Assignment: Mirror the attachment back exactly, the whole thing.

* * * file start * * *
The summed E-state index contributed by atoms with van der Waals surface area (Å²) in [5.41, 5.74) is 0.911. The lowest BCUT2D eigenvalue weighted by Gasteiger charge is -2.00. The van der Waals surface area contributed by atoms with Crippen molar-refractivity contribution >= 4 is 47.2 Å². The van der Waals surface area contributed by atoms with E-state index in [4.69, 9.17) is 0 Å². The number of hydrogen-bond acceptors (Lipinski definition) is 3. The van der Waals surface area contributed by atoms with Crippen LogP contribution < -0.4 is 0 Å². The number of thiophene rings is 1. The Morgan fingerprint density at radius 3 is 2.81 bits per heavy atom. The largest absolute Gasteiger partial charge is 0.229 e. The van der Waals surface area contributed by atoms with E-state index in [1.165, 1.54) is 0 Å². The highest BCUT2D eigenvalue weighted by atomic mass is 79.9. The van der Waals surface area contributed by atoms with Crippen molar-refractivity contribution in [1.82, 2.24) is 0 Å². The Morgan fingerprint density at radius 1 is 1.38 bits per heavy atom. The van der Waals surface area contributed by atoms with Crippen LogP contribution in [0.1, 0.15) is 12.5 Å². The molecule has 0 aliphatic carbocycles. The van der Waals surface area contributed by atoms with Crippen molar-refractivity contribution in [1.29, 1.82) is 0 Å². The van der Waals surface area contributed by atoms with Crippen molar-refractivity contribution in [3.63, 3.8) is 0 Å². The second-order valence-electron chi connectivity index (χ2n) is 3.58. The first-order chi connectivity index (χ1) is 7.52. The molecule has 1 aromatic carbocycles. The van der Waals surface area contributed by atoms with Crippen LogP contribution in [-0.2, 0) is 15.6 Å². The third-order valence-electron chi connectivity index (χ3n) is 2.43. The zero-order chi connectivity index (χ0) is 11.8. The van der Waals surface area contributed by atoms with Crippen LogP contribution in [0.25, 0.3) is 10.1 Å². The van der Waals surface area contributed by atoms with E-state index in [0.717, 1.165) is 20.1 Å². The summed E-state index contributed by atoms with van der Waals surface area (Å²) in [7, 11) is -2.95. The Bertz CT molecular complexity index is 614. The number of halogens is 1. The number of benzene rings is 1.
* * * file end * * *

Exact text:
The summed E-state index contributed by atoms with van der Waals surface area (Å²) in [5.41, 5.74) is 0.911. The lowest BCUT2D eigenvalue weighted by Gasteiger charge is -2.00. The van der Waals surface area contributed by atoms with Crippen molar-refractivity contribution >= 4 is 47.2 Å². The van der Waals surface area contributed by atoms with E-state index in [4.69, 9.17) is 0 Å². The number of hydrogen-bond acceptors (Lipinski definition) is 3. The van der Waals surface area contributed by atoms with Crippen LogP contribution < -0.4 is 0 Å². The number of thiophene rings is 1. The Morgan fingerprint density at radius 3 is 2.81 bits per heavy atom. The largest absolute Gasteiger partial charge is 0.229 e. The van der Waals surface area contributed by atoms with E-state index in [1.165, 1.54) is 0 Å². The highest BCUT2D eigenvalue weighted by atomic mass is 79.9. The van der Waals surface area contributed by atoms with Crippen molar-refractivity contribution in [1.82, 2.24) is 0 Å². The Morgan fingerprint density at radius 1 is 1.38 bits per heavy atom. The van der Waals surface area contributed by atoms with Crippen LogP contribution in [0.1, 0.15) is 12.5 Å². The molecule has 0 aliphatic carbocycles. The van der Waals surface area contributed by atoms with Crippen molar-refractivity contribution in [1.29, 1.82) is 0 Å². The van der Waals surface area contributed by atoms with Crippen molar-refractivity contribution in [3.63, 3.8) is 0 Å². The second-order valence-electron chi connectivity index (χ2n) is 3.58. The first-order chi connectivity index (χ1) is 7.52. The molecule has 1 aromatic carbocycles. The van der Waals surface area contributed by atoms with Crippen LogP contribution in [-0.2, 0) is 15.6 Å². The third-order valence-electron chi connectivity index (χ3n) is 2.43. The zero-order chi connectivity index (χ0) is 11.8. The van der Waals surface area contributed by atoms with Crippen LogP contribution in [0.25, 0.3) is 10.1 Å². The van der Waals surface area contributed by atoms with E-state index in [0.717, 1.165) is 20.1 Å². The summed E-state index contributed by atoms with van der Waals surface area (Å²) in [7, 11) is -2.95. The Bertz CT molecular complexity index is 614. The number of halogens is 1. The number of benzene rings is 1.